Laid Off: Day OneWell, the job hunt begins. I had been contemplating looking for a new job for a while, and now I finally have the stimulus needed to get me started.
Today at work was like any other. It was the first day back from a week long vacation I had took. We had not done much during the vacation, except relax which is really the whole point of vacations, so I was ready to be back and I didn't mind being back at work too much.
Around 11:00am, the Engineering Manager (my old boss who had been promoted and was in charge of my current boss) came by my cube and asked if he could see me for a moment. I could tell he was not pleased with the information he was going to deliver, but I was not yet aware exactly what was going to happen. When I arrived at a room full of people, I wondered who had been let go this time (we had been gathered into this room before to hear the bad news about who had been let go and why.) However, I noticed that several people in the room seemed distraught and that the Engineering Manager asked if he needed to stay (he looked really uncomfortable and near tears.) When I noticed that the Director of Human Resources was there, and was also fighting back tears, it wasn't hard to figure out what was going on.
What I found disturbing is who I saw in that room with me. The people in the room with me were hardware and software engineers, with a QA guy and a technical writer. It is never a good sign when a company has to let go of the people directly responsible for the products that produce the income for the company. Also, the new project that I was working on is going to suffer greatly not only because I'm gone, but also because there were at least three others in the room with me who were also working on it. As I am no longer working there, I try not to care, but that project (remote diagnostics of vehicles either over a regular network or, even more exciting, a wireless network) was so cool and it can really turn the company around if it is successful that it is disturbing that the remaining members of the team are now going to struggle to complete it.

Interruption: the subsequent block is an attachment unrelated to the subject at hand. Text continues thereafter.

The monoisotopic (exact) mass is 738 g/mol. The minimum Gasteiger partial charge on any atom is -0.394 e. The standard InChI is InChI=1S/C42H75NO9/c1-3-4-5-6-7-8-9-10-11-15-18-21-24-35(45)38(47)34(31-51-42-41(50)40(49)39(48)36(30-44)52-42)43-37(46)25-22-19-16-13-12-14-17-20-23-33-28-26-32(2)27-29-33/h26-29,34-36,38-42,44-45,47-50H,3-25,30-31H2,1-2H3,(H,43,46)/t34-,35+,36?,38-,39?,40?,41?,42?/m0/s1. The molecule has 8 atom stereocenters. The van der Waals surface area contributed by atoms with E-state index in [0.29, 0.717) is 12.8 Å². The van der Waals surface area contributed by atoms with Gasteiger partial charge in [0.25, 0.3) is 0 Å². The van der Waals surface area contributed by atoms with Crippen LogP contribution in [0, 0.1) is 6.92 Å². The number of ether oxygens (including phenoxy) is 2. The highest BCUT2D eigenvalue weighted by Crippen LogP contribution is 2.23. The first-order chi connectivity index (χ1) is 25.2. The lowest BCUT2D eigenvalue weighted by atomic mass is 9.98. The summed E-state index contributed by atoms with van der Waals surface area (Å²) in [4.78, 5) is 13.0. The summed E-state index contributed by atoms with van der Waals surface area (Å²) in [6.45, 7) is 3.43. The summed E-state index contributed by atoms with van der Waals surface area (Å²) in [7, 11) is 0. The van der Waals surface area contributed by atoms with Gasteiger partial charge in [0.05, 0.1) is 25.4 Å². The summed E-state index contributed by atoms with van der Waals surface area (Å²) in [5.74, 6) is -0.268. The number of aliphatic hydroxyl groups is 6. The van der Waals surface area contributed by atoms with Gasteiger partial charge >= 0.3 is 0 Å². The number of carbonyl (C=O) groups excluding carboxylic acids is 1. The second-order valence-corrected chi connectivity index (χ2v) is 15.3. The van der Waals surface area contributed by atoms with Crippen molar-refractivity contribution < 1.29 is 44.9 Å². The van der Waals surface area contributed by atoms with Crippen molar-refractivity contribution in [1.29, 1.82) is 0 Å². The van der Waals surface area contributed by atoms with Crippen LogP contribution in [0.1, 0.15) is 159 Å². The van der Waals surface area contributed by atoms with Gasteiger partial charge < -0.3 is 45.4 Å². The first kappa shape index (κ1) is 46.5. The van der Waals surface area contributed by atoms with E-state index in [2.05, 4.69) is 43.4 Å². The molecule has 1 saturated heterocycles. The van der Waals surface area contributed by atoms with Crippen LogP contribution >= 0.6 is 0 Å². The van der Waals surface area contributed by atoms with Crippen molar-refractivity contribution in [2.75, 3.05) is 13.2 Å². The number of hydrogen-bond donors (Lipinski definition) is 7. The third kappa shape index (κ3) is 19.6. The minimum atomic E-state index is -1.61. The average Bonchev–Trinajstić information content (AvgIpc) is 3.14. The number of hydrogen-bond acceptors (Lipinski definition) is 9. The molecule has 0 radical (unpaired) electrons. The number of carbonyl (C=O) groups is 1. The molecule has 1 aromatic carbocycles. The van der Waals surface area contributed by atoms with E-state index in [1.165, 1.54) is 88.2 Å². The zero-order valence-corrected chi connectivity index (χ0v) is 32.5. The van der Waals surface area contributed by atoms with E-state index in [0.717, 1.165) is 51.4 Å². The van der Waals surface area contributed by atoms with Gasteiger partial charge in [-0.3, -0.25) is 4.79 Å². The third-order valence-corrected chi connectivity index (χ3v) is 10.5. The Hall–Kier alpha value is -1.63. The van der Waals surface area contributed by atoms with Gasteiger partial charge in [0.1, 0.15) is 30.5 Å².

A total of 34 people were laid off, from both the Michigan and Iowa offices. The reasoning was because of a mandate from the investors. If only they realized what an effect it was going to potentially have on their returns, they might have reconsidered. At any rate, I cannot fault my ex-employer, as the choice of eliminating a portion of the company is much preferred to the elimination of the entire staff.
Anyways, after they gave us the document they wanted us to sign to accept our severance package, we were given boxes and sent back to our cubes to pack. Everyone else must have been in one of the meetings I described earlier, hearing about the bad news; no one was around while we were packing up our stuff.
Everyone we interacted with seemed to have a grimness about them. I wonder if it is perhaps worse for the people remaining? My end at Nexiq is really a new beginning elsewhere and this will all be forgotten. However, the people who remain behind take a huge hit to morale; each person wonders if he or she is the next to go. And, even if everyone else stays, the memory of those who have been laid off will continue to haunt the company.
First thing out in the car, I called the recruiter who found me the position at Nexiq to let him know I was currently back in the market. Then, I told K. Next, I went over to my mom's place (since she lives near work) and shared the news with her. I read the document provided, signed it and then took it back (I had also forgotten to take my lunch out of the fridge at work; funny thing is this was the first time in months that I had actually packed a lunch. Heh.) Mom and I ate at Chilli's. It was yummy.
Then, back in the car and a drive back home. I made a couple more phone calls to make friends and family aware of my new status. I stopped by Wolverine Towers to pick up the paperwork necessary to apply for jobs at U of M. I'll fill those out tomorrow morning and take them in before I meet with a friend for lunch.
After getting the paperwork, I stopped by to see Kendra on the way home. She took it very well and has been encouraging.
Back at home, I received a couple of emails and got a phone call from my ex-boss. He is a really cool guy; we would discuss GTA3 on a daily basis. I also picked up a new book from Borders, "The Complete Idiot's Guide to the Perfect Resume, Second Edition." I have been looking through it a bit and I have realized that my current resume is really lacking. I intend to go through it tomorrow and update my resume. Then, when I receive the letter of referral from my ex-employer, I will send that along with the resume to my friends and as many companies as I can find.
I have had a pretty upbeat attitude about this the whole time. My daily commute to Sterling Heights (over 60 miles each way) was wearing me down. This additional time at home will be nice, even if I have to spend all my time looking for a new job. And, hopefully, that new job will be much closer and perhaps even in town.